Pykett expects that MRI will find increased usage in a range of inspection applications and expanded use in the food-processing industry, particularly for aseptic packaging. "Spoilage risk is about 100 times greater in aseptic processing than in traditional canning processes, and one of the major problems is finding a way to rapidly inspect for bacterial spoilage. Right now, there`s no other technology that can detect bacterial spoilage noninvasively."

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FIGURE 1. In the MRI food inspection system, changes in the free induction decay (FID) signal of a sample inoculated with a bacteria are shown as a function of the microbial counts and pH of the samples as spoilage progresses. The onset of spoilage, as indicated by the growth of the organism beyond 10,000 counts and a decrease in the pH correlates with the change in the FID signal intensity from the sample.

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FIGURE 2. In operation, RF pulses are transmitted to the system`s permanent magnet and on to the sample through an integrated transmit/receive system. To generate the initial waveforms (primary RF and gradient) in the pulse sequence, a PC-based system control unit generates 5-V signals that are amplified by RF and gradient amplifiers to between 100 and 1000 V. Each signal or pulse is then applied by magnetic-field gradient coils surrounding the sample.

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Click here to enlarge image

FIGURE 3. Following the compilation of an initial control-data set consisting of about 30 measurements, the standard deviation of the initial measurements quantifies how far from the mean each new data point lies. In this example, arbitrary limits have been overlaid on the control chart schematic.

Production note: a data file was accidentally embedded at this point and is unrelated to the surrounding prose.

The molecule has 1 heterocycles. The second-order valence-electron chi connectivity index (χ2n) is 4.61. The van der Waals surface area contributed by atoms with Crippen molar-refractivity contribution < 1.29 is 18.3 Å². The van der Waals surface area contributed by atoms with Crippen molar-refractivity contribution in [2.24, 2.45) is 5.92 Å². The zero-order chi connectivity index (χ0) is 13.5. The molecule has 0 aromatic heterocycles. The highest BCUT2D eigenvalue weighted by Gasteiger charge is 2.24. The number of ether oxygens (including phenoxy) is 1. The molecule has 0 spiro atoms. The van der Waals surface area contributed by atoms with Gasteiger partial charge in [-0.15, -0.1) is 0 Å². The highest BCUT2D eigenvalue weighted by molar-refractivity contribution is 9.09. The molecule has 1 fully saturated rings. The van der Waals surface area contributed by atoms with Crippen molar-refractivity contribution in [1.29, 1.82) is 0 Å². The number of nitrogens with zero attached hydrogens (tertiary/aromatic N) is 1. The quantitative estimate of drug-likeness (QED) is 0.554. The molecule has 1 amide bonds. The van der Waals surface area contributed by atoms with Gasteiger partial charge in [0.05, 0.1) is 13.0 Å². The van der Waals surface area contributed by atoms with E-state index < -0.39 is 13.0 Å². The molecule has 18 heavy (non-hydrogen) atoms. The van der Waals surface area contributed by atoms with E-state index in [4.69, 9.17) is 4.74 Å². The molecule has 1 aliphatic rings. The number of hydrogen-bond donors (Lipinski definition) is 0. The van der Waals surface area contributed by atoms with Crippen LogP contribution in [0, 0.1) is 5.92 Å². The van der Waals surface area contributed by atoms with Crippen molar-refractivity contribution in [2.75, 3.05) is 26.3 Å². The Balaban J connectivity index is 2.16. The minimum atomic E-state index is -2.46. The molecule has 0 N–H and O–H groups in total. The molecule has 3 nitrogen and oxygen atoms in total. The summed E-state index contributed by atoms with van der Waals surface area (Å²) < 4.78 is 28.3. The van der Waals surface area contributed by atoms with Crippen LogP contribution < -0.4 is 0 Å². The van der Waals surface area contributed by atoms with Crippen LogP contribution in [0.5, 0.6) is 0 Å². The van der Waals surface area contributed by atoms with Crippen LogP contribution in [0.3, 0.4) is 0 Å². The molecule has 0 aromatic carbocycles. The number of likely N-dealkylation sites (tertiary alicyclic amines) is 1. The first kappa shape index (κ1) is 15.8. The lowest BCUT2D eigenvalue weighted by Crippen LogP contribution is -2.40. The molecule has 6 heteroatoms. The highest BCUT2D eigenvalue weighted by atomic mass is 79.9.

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FIGURE 4. Custom-built Windows NT interface software shows the current batch number, product family and type together with the case type (right). The system status window indicates the status of the system. If a diagnostic test is failed, the relevant Icon is shown against a yellow background.

Company Information

Abbott Laboratories

Ross Products Division

Columbus, OH 43215

(614) 624-7677

Web: www.abbott.com

Intermagnetics General Corp.

Latham NY 12110

(518) 782-1122

Fax: (518) 783-2615

Web: www.igc.com

Microbus Group

High Wycombe, Bucks HP10 9QL, England

44 1628 537300

Fax: 44 1628 537301

Web: www.microbus.com

SMIS Ltd

Guildford, Surrey GU2 5YF, England

44 1 483 506611

Fax: 44 1 483 563114

Web: www.smis.co.uk